Claris Connect, for workflow automation and third-party service integration, is priced starting at $99/user/month with a limit of 15 “active flows” and “10,000 API requests” per month.

A FileMaker Pro “individual” (non-cloud) license option has been marginalized but remains available at $540. (An upgrade from FileMaker Pro Advanced 16 or later is $197.)


Airtable is a user-friendly, cloud-based database management system. Features include easy setup, a large variety of useful and helpful field types (which can be changed on the fly) plus programmable “formula” fields, easily created relations between tables, Undo, easy import and export of CSV/spreadsheet data, the ability to create multiple “views” of data (with features such as grouping, sorting and filtering, plus calendar, Kanban, gallery and form views), various templates and “blocks” (such as scripting, charts, pivot tables, and search), plus easy database sharing on the Web, other collaboration capabilities, and a REST/JSON API for developers.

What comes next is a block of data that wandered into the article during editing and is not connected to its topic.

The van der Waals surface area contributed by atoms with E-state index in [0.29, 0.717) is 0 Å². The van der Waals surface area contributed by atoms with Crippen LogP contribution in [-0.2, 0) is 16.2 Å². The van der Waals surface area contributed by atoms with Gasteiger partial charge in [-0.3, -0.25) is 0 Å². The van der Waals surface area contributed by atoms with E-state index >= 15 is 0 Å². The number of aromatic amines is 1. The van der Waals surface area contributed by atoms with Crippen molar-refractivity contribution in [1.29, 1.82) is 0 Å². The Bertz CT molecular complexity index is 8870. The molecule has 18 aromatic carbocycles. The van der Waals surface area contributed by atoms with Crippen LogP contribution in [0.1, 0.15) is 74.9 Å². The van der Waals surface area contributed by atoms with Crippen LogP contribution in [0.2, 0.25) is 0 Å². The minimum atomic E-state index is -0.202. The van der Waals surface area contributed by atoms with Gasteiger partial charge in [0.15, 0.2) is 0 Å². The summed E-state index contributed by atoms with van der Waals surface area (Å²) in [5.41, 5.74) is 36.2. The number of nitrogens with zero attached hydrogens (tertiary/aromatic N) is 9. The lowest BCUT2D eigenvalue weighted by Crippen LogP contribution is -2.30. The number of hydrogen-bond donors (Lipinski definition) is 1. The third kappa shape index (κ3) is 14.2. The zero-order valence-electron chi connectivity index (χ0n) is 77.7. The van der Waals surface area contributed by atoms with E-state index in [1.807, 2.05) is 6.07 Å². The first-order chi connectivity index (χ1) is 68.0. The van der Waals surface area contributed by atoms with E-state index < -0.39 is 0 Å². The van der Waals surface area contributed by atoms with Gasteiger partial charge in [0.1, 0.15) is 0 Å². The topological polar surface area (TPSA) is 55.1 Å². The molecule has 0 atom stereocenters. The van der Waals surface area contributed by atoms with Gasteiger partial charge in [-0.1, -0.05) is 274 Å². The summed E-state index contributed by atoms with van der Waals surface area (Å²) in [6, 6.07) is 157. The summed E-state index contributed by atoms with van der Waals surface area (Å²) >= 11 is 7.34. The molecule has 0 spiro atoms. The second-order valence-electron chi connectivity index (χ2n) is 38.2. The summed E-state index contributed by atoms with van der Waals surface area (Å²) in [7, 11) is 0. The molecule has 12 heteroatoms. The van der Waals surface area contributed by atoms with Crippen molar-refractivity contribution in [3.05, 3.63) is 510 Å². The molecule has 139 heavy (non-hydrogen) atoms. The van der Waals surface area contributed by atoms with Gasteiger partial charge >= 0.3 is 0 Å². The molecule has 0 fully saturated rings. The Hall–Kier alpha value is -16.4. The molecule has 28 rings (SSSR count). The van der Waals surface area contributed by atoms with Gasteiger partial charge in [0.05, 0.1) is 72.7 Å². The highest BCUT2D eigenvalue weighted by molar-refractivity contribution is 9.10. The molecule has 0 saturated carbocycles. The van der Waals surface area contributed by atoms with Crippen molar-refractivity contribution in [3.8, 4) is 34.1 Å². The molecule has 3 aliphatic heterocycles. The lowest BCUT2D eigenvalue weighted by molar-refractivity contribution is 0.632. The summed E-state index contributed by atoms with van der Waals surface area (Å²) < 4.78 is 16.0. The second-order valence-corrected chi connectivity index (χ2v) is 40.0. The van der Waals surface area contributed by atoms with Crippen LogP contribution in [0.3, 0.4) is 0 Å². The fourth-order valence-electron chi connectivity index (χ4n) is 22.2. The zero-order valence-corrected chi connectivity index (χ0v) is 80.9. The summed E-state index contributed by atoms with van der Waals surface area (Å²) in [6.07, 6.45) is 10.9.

Airtable service is available at a free level with email signup and limits on database size and features, while a “Pro” version with a fuller feature set is priced at $24/month.

Airtable is native and fully functional in a web browser, but client apps are available, too, for macOS 10.10 and up, iOS 11 and up, Android, and Windows.

Claris Connect

Claris Connect, a “workflow automation platform” from Apple’s subsidiary with the old recycled name and FileMaker in its portfolio, officially launched today with a very puffy press release, more than half a year after its original announcement last summer.

What makes Claris Connect unique:

  • Integrate and automate all critical applications whether in the cloud, on-prem, and even on-device.
  • Claris’ global developer community, serving more than 1 million active users, now have the power of cross-application integrate and automation using a platform they already know.

Additional services include: